But instead, I approached Tori Telfer's account of serial slaughterers with a bit of trepidation. Could this debut author deliver the "bloodcurdling, insightful, and irresistible journey" her book jacket promises? When the Saw franchise thrills millions, such a thing could be, well, a thing.
If I were a cheerier feminist — an upbeat, jolly, devil-may-care sort of feminist — I believe I would fall in love with this book. Lady Killers: Deadly Women Throughout History would take its place alongside works about other exceptional females on my bookshelf, gynocentric efforts about Calamity Jane, Queen Boadicea, or Lady Jane Grey, who lost her head after only nine days on the English throne.
Men are far more likely than women to be killers. The title of the book is itself a grim pun: The phrase "ladykillers," of course, most often applies to men, though Telfer does her gruesome best to even up the body count. Could she convince me that documenting women who kill and kill again is a kind of feminist exercise?
For a long time, the received wisdom had it that female serial killers did not actually exist. The skimpy literature on the subject touted Aileen Wuornos (played by Charlize Theron in the 2003 movie Monster) as America's very first and only example of the species. Like female rocket scientists and cage fighters, lady killers had to wait for the new millennium to be properly recognized. With selections that are exceptionally well sourced, Lady Killers profiles more than 14 subjects with widely differing motivations for ending multiple lives. Cherchez la femme fatale.
Among others, we trace the story of the "the self-made widow" Nanny Doss, fond of baking cakes and doing away with husbands. A 1950s newspaper headline crowed, "Tulsa Grandma Charmed 'Em, Poisoned 'Em." Darker still is the career of Erzebet Bathory, a Hungarian royal who in the 16th century tortured and killed "nubile peasant children with strong, expendable bodies — and when she was finished with them, she flung them back over the castle walls to be eaten by wolves," although, she adds, "With so many vanished centuries between her life and ours, we may never get definitive, forensic proof of her guilt."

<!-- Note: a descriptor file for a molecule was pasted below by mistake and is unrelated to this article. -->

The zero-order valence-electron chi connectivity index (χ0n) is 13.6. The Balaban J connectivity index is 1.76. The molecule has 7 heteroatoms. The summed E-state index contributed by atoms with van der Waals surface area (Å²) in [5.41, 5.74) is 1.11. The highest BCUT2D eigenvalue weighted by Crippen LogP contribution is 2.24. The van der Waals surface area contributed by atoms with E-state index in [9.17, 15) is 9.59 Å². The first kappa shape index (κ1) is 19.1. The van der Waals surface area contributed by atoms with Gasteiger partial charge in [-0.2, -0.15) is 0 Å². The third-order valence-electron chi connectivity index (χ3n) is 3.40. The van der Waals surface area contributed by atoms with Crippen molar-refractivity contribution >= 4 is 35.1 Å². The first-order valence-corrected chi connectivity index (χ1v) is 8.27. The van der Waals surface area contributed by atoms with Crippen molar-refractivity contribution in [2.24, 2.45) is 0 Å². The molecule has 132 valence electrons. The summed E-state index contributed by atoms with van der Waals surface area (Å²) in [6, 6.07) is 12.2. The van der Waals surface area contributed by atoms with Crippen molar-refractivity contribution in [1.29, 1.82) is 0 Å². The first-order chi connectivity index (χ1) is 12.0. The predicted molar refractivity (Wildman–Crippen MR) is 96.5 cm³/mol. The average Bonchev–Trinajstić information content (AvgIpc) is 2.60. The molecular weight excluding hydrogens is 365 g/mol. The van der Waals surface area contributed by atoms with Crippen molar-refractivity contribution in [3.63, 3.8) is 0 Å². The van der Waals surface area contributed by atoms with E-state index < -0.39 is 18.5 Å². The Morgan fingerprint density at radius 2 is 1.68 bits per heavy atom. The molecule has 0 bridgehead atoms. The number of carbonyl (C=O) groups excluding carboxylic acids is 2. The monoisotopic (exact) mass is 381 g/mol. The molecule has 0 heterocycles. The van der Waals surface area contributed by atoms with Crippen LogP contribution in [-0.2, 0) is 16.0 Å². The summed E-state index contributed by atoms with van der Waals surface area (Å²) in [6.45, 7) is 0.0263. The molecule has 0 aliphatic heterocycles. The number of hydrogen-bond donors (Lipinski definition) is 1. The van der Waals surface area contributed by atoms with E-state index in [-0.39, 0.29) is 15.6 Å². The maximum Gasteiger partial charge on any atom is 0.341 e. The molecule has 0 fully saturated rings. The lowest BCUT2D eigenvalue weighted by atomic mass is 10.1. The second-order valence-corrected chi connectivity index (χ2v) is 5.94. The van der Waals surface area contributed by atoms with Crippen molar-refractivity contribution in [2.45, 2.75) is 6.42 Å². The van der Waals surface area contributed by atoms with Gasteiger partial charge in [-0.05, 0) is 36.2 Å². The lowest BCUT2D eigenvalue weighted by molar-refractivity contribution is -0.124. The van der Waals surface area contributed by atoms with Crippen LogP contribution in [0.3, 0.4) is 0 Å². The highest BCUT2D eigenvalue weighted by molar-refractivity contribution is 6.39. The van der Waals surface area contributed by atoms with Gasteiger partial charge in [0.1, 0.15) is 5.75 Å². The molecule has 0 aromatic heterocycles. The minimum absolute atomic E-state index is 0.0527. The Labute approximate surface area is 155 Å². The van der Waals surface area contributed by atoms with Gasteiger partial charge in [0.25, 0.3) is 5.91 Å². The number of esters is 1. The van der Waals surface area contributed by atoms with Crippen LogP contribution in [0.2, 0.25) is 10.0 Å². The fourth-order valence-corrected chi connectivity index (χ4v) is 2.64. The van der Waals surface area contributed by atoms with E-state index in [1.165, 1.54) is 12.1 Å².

Poison is a girl's best friend in these accounts. It was easy for a home cook to stir the stuff into food, and for a long time things like arsenic and strychnine were readily available, even at drug stores. The resulting agony could be attributed to other dire illnesses. But it's not as easy as it looks, writes Telfer.
"You need to look into your victim's trusting eyes day after day as you slowly snuff out their life," she states. "You have to play the role of nurse or parent or lover while you sustain your murderous intent at a pitch that would be unbearable for many of those who've shot a gun or swung a sword. You've got to mop up your victim's vomit and act sympathetic when they beg for water." She almost makes you feel sorry for the poor put-upon poisoner.
Telfer not only tells a convincingly creepy story, she gives each case a cultural context, explaining what would drive a woman to this particular kind of madness. The murderess rarely had close friends, she explains. Constrained circumstances make men and women both go blood simple, with homicide as a deadly form of gold digging. More philosophically, Telfer invokes the French term mise en abyme, translated as "placed in an abyss," which evokes the hall-of-mirrors disorientation that marks the typical lady killer's psyche.
The author also explores the reasons why many of us find it hard to confront the reality of women who murder multiple times. We clothe them in the colors of the vixen or the witch. Perhaps not surprisingly, lookers tend to get a pass from juries, a la the pair of marcel-haired husband-killers who inspired Chicago, "Stylish Belva" Gaertner and "Beautiful Beulah" Annan. The illustrations in the book, by the well-known goth cartoonist Dame Darcy, lend a soulful piquancy to the enterprise.
As a frequent magazine and web contributor, Telfer knows her way around a pop phrase. Her work is bracingly non-stuffy, with a tone similar to that of Mary Roach's Stiff. Lady Killers most definitely entertains. Still, I felt my "oogie" buttons being pushed, as Annie Wilkes, the nurse-killer of Stephen King's Misery would say. Upon realizing the real consequences of the macabre actions so breezily depicted, performed by members of my own sex, I couldn't shake the thought that taking a life is really never amusing.
Jean Zimmerman's latest novel, Savage Girl, is out now in paperback. She posts daily at Blog Cabin.
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